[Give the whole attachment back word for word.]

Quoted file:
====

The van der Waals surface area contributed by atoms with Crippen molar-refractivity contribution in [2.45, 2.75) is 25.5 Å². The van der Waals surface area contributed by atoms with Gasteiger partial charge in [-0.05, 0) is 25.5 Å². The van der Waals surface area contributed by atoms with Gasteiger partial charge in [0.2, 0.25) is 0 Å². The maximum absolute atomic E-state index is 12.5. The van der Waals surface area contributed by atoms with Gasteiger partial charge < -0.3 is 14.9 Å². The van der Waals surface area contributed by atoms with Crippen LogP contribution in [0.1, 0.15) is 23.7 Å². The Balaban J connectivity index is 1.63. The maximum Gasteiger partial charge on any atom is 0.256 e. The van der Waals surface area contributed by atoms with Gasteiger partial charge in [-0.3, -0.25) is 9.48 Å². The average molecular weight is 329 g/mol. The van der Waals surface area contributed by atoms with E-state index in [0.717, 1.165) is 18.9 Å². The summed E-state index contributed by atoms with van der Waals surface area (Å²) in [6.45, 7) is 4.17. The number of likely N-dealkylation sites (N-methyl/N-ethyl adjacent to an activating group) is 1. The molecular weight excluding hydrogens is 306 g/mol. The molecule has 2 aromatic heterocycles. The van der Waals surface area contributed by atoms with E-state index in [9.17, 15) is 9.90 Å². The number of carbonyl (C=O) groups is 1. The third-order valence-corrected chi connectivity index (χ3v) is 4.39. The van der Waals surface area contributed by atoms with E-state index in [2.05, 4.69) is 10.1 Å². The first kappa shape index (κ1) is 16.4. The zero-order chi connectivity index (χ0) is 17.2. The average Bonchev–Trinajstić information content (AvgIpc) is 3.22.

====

The van der Waals surface area contributed by atoms with Crippen molar-refractivity contribution in [2.45, 2.75) is 25.5 Å². The van der Waals surface area contributed by atoms with Gasteiger partial charge in [-0.05, 0) is 25.5 Å². The van der Waals surface area contributed by atoms with Gasteiger partial charge in [0.2, 0.25) is 0 Å². The maximum absolute atomic E-state index is 12.5. The van der Waals surface area contributed by atoms with Gasteiger partial charge < -0.3 is 14.9 Å². The van der Waals surface area contributed by atoms with Crippen LogP contribution in [0.1, 0.15) is 23.7 Å². The Balaban J connectivity index is 1.63. The maximum Gasteiger partial charge on any atom is 0.256 e. The van der Waals surface area contributed by atoms with Gasteiger partial charge in [-0.3, -0.25) is 9.48 Å². The average molecular weight is 329 g/mol. The van der Waals surface area contributed by atoms with E-state index in [0.717, 1.165) is 18.9 Å². The summed E-state index contributed by atoms with van der Waals surface area (Å²) in [6.45, 7) is 4.17. The number of likely N-dealkylation sites (N-methyl/N-ethyl adjacent to an activating group) is 1. The molecular weight excluding hydrogens is 306 g/mol. The molecule has 2 aromatic heterocycles. The van der Waals surface area contributed by atoms with E-state index in [9.17, 15) is 9.90 Å². The number of carbonyl (C=O) groups is 1. The third-order valence-corrected chi connectivity index (χ3v) is 4.39. The van der Waals surface area contributed by atoms with E-state index in [2.05, 4.69) is 10.1 Å². The first kappa shape index (κ1) is 16.4. The zero-order chi connectivity index (χ0) is 17.2. The average Bonchev–Trinajstić information content (AvgIpc) is 3.22.